— Neil Armstrong
posted by Rhaomi at 4:28 PM on April 7, 2011 [8 favorites]


Neat pictures, but I was kind of annoyed by the lack of information in the captions. For example, what is the module in #11? Why is Greenland the only bit of land that is identified, despite many nice vistas of coastlines and the like being visible? And at this point, I can't see any pictures of the ISS without being annoyed at how ridiculously low of an orbit it's in. Now that the space shuttle program is shut down, the clock is ticking on that whole project. How often do they have to boost the orbit, again? I bet the plug gets pulled before 2025.
posted by norm at 4:31 PM on April 7, 2011 [1 favorite]


For no apparent reason, this one just made me burst into tears at my desk. Fucking hormones.
posted by CunningLinguist at 4:32 PM on April 7, 2011 [2 favorites]


I want to be able to click on a Google Earth link on any one of these photos and see just exactly what part of Terra is in the background.
posted by sciurus at 4:35 PM on April 7, 2011 [1 favorite]


For All Mankind - Spacewalk EVA Scene (music: lanois, eno)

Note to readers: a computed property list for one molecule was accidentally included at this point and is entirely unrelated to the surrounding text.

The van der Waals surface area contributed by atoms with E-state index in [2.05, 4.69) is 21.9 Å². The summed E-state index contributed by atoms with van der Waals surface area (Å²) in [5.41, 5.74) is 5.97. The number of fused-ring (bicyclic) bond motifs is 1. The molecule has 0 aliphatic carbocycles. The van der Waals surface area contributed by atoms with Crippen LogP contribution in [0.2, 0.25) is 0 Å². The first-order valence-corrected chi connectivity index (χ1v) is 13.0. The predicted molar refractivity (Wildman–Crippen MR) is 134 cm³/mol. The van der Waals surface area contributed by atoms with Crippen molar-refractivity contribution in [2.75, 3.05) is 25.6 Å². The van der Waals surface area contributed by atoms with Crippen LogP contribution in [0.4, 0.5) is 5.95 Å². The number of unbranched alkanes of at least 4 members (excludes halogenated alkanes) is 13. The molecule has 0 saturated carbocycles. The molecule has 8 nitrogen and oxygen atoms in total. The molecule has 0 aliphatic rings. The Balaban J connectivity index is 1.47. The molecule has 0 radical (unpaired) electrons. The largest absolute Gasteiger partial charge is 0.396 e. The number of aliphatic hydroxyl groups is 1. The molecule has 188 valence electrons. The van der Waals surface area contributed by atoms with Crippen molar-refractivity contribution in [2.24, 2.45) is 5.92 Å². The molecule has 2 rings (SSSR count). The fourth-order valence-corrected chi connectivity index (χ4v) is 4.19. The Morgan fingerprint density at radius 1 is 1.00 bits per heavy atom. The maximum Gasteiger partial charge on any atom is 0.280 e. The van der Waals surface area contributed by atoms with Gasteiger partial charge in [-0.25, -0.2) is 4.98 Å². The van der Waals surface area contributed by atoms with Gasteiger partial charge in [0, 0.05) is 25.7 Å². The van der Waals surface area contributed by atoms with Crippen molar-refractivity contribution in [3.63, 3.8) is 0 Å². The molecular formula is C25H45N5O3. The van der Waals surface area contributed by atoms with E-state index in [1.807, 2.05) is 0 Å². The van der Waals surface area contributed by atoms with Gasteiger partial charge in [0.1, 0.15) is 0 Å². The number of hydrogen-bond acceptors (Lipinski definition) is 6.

posted by puny human at 4:36 PM on April 7, 2011 [2 favorites]


This one just freaks me out, honestly. Amazing.

Yeah, that one struck me as well. Can you imagine the courage it takes to wander that far away from your home base IN FUCKING SPACE?! I mean, it's not like you are swimming away from your boat in Lake Michigan or anything. Holy whuh!
posted by NoMich at 4:41 PM on April 7, 2011 [1 favorite]


It helps to view these pictures when listening to this song.
posted by NoMich at 4:46 PM on April 7, 2011


CunningLinguist: "For no apparent reason, this one just made me burst into tears at my desk. Fucking hormones"

The wonders of inner space reflecting on the implications of outer space. So recursively beautiful.
posted by kilo hertz at 4:48 PM on April 7, 2011